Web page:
Mike struck a chord. I grew up on the coast near Powell River. At 10, I skippered an almost 8 foot punt with a powerful 2 HP Elgin outboard. We fished almost every day in summer and seldom came back empty, pulling in salmon, cod, dogfish and things with names we could only could guess. We shared the ocean with seals, seabirds and sometimes a pod of orca. We sunned and swam for hours most days from May until October. Every year, we could sit by the clear river that emptied into the ocean by our house and watch spawning salmon so thick they formed a barely moving raft, covering the river from side to side. Today that same river depends on a fish hatchery for its life.
Mike, I care. These little men are cousins, part of the fifth generation of our family to walk on this ocean beach. Will generations to come have the pleasure?
|Here, get me a bucket of water!|
As part of the 4th Canadian Obesity Summit, EPODE Canada presents its first Canadian Regional Forum. This one-day workshop is designed for program managers, local community coordinators or program advisors of childhood obesity prevention programs, and to share knowledge and practical advice between EPODE and Canadian programs. Senior members of the EPODE global team including program managers from… Read More »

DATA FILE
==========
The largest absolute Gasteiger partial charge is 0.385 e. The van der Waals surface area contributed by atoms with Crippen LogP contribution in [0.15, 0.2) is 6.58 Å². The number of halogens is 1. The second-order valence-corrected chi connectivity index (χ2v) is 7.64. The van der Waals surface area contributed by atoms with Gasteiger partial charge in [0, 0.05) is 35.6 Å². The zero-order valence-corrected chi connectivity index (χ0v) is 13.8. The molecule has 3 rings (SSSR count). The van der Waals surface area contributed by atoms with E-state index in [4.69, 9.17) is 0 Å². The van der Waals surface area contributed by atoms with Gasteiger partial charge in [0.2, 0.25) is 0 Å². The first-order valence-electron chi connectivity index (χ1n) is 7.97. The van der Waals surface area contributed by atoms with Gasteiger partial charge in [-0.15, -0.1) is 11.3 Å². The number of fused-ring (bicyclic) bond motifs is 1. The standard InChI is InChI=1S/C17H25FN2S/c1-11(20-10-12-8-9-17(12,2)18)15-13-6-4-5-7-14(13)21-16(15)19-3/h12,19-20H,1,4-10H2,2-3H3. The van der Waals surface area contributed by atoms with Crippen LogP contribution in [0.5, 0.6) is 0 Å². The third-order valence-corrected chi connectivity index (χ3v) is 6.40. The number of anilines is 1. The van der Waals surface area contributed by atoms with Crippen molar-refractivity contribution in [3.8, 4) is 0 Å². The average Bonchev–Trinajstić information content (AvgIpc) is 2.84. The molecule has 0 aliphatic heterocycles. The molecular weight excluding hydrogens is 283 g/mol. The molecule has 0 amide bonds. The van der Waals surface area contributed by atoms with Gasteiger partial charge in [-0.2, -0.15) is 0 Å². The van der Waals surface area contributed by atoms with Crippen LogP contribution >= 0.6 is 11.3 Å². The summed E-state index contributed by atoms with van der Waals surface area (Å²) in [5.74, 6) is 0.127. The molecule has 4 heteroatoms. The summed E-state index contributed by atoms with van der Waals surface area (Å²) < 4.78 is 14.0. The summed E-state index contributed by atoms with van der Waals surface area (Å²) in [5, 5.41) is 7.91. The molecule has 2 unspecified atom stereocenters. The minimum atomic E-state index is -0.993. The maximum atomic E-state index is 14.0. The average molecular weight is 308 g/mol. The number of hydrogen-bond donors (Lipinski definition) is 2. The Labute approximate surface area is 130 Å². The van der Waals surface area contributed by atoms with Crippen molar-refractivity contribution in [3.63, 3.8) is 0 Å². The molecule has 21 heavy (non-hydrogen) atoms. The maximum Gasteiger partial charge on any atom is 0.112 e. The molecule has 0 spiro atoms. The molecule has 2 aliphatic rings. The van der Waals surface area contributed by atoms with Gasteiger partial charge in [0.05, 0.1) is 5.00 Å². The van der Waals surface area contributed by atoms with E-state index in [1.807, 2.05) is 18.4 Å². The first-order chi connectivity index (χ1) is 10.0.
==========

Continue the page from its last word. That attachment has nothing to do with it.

Regular readers are well aware of the considerable evidence now supporting the notion that inter-generational transmission of obesity risk through epigenetic modification may well be a key factor in the recent global rise in obesity rates (over the past 100 years or so). Now a brief review article by Susan Ozanne from the University of Cambridge, UK, published in the New England Journal of Medicin… Read More »
“Canada is at the brink of a radical shift in energy and foreign policy. But there has been no debate of any consequence about it — not in the House of Commons, not in the Senate, not in the proceedings of a Royal Commission. Certainly not in the news media…
“Are we going to sell the ownership of our natural resources to pay for consumer goods we can ill afford and thereby speed up the indebtedness of Canada as export revenue from those resources would be lost?” Turns out that’s exactly what we’re doing…
“… And now Canadians are being expected to provide Beijing with a steady supply of bitumen in a closed loop from Beijing’s own oil sands properties in Alberta, through Beijing’s own pipeline, to oil tankers, to its own refineries back in China, so that the black comedy of “world trade” can keep unfolding the way Beijing wants. Not only that, we’re all supposed to be grateful for it.
“…Well, wake up: Last year, nearly half of all the trees felled on the B.C. coast were shipped out raw. Over the past five years, raw log exports to China have gone through the roof, exploding 12-fold from 94,000 cubic metres to about 1.2 million cubic metres.